Bringing Home a Piece of History

Four Poudre Fire Authority Firefighters Return to New York City to Retrieve a Steel Beam from the World Trade Center

In the aftermath of the terrorist attacks on the World Trade Center on September 11, 2001, a team of disaster responders from Colorado–several of whom were from Poudre Fire Authority (PFA)–rushed to New York to aid in the recovery and cleanup efforts at Ground Zero.

Last October, four of those PFA firefighters–Jim Durkin, Bryan Hanson, Len Lindholm, and Jim Salisbury–travelled back to New York to take possession of a 5-foot long, 3,500-pound steel beam that was recovered from the wreckage.

The beam, one of the last pieces of wreckage to be donated to a rescue agency, was commended to the group during a ceremony alongside representatives from New York City-area emergency crews. The firefighters then embarked upon a 1,700-mile cross-country journey back to Colorado with the beam in tow.

Motorcyclists from the Patriot Guard, a national organization of motorcycle enthusiasts, joined more than 100 emergency services agencies to help escort the firefighters and the beam along their way, and dozens of ceremonies took place all across the country as the beam passed through.

Throngs of media outlets descended on small town gatherings and big city rallies alike to cover the beam’s journey. Starting their travels bright and early each day, the four firefighters also posted online updates from their trip every 30 minutes.1

The group arrived back in Fort Collins on October 24 where a ceremony was held at PFA’s Station 4 to welcome the firefighters back and to pay respects to those who lost their lives in the attack and subsequent cleanup and recovery efforts.

Senior Reporter Kevin Duggan wrote about the four PFA firefighters in a feature several years ago, writing “Even 10 years later, feelings stirred by working at Ground Zero seemed raw. Team members described the mind-blowing devastation and nine-story high piles of rubble they saw. They recalled the exhaustion and determination of FDNY firefighters working at the site.”2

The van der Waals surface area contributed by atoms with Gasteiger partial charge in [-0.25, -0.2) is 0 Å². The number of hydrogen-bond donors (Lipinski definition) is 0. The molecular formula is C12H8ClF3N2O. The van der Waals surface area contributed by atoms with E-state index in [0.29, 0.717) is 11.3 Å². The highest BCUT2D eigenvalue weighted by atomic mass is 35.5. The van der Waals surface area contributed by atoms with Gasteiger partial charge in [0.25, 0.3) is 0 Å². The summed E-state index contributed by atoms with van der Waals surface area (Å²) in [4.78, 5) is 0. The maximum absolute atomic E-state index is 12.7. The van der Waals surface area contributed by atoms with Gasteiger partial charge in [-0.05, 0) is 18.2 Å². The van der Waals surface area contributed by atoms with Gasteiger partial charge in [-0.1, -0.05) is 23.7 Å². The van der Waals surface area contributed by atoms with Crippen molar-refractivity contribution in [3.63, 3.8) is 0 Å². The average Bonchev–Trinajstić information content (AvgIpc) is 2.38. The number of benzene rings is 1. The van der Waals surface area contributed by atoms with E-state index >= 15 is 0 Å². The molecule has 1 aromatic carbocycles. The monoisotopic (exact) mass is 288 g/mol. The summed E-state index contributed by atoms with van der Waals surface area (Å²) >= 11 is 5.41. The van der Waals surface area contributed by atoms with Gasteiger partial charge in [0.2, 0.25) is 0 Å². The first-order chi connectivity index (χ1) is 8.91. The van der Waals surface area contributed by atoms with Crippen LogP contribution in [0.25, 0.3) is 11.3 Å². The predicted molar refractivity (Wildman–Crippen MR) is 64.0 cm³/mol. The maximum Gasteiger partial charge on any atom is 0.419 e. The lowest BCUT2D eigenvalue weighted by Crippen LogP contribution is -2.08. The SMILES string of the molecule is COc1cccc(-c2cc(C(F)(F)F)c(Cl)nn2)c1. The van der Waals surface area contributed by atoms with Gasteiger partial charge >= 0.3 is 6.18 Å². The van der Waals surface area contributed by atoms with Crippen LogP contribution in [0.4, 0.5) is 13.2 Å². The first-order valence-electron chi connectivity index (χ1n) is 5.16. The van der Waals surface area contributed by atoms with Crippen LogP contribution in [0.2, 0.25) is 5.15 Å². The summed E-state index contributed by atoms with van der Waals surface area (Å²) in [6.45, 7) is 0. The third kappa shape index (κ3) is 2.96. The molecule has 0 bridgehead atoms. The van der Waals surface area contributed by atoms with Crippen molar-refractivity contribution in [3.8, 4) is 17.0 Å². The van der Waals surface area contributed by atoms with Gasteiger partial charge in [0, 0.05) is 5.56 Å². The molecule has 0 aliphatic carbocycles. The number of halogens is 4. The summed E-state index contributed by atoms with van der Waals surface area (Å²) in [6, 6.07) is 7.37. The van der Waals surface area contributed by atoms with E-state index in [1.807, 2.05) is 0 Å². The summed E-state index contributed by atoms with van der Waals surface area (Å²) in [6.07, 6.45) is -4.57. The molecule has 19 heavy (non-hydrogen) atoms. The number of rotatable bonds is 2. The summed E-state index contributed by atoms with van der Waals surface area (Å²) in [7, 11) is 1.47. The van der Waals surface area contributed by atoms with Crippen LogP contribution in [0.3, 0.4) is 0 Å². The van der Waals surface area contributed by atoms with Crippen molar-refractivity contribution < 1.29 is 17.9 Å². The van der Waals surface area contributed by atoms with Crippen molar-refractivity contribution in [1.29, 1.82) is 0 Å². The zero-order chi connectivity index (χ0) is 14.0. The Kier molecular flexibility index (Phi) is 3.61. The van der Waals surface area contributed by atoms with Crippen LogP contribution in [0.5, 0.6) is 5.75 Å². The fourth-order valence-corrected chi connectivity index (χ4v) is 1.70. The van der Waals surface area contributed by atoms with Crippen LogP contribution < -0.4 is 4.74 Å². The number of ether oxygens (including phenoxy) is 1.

The healing process in overcoming the emotional scars that remain from their experience in 2001 was helped along by the outpouring of love and support the quartet received along their journey home last fall.

“Every time we stopped, we were swarmed by hundreds of people that wanted to touch it,” Bryan Hanson told the crowd at the ceremony. “They wanted to thank us. They hugged us… All the love they shared with us on the way back was extremely overwhelming.”

“An amazing amount of work, collaboration, and cooperation went into bringing this tremendously important piece of American history to Colorado,” said PFA Captain of Public Affairs and Education Patrick Love. “The beam took on an incredible aura as it traveled across the country, and we received literally hundreds of requests for our transport team to make stops in towns along the route.”

The beam may not look like much by itself, but that doesn’t mean that it’s not a powerful symbol.

“Yes, it’s just a hunk of metal. But it’s an artifact that carries far more weight than its physical statistics. It will serve as a reminder to never forget that day and those who lost their lives,” wrote Duggan.2

Unfortunately, the beam is not available for public viewing at its current location. For now, it will remain at the station until a permanent memorial can be built, which PFA Chief Tom DeMint hopes to have completed in time for the 15th anniversary of the attacks in September 2016.

The beam acquisition was made possible by the State of New York’s Port Authority and the Terry Farrell Firefighters Fund (TFFF), a non-profit named in honor of a firefighter who was killed when the WTC collapsed. Of the nearly 3,000 people who died in the attack, 343 were firefighters.

The TFFF, which has a Colorado chapter, was founded to assist firefighters and families across the nation with financial, educational and medical support, and provide equipment donations for fire departments in need. For additional information or to donate, go to




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